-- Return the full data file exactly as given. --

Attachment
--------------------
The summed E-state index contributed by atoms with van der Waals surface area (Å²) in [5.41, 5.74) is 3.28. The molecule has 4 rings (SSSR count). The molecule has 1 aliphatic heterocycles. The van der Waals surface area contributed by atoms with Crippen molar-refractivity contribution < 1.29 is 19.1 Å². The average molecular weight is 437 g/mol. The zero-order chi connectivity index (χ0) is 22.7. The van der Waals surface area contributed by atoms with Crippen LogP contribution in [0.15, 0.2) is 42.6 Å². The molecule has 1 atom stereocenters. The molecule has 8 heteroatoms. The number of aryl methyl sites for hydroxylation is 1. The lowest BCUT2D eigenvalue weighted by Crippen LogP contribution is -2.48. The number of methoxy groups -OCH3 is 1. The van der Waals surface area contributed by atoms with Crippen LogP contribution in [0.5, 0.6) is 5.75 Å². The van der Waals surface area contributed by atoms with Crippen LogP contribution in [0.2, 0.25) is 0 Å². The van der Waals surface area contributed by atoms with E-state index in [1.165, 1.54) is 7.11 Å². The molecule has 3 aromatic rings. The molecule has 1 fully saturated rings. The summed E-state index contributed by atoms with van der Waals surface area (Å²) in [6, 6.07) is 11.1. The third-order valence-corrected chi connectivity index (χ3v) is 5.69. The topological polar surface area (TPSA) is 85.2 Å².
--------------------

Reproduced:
The summed E-state index contributed by atoms with van der Waals surface area (Å²) in [5.41, 5.74) is 3.28. The molecule has 4 rings (SSSR count). The molecule has 1 aliphatic heterocycles. The van der Waals surface area contributed by atoms with Crippen molar-refractivity contribution < 1.29 is 19.1 Å². The average molecular weight is 437 g/mol. The zero-order chi connectivity index (χ0) is 22.7. The van der Waals surface area contributed by atoms with Crippen LogP contribution in [0.15, 0.2) is 42.6 Å². The molecule has 1 atom stereocenters. The molecule has 8 heteroatoms. The number of aryl methyl sites for hydroxylation is 1. The lowest BCUT2D eigenvalue weighted by Crippen LogP contribution is -2.48. The number of methoxy groups -OCH3 is 1. The van der Waals surface area contributed by atoms with Crippen LogP contribution in [0.5, 0.6) is 5.75 Å². The van der Waals surface area contributed by atoms with Crippen LogP contribution in [0.2, 0.25) is 0 Å². The van der Waals surface area contributed by atoms with E-state index in [1.165, 1.54) is 7.11 Å². The molecule has 3 aromatic rings. The molecule has 1 fully saturated rings. The summed E-state index contributed by atoms with van der Waals surface area (Å²) in [6, 6.07) is 11.1. The third-order valence-corrected chi connectivity index (χ3v) is 5.69. The topological polar surface area (TPSA) is 85.2 Å².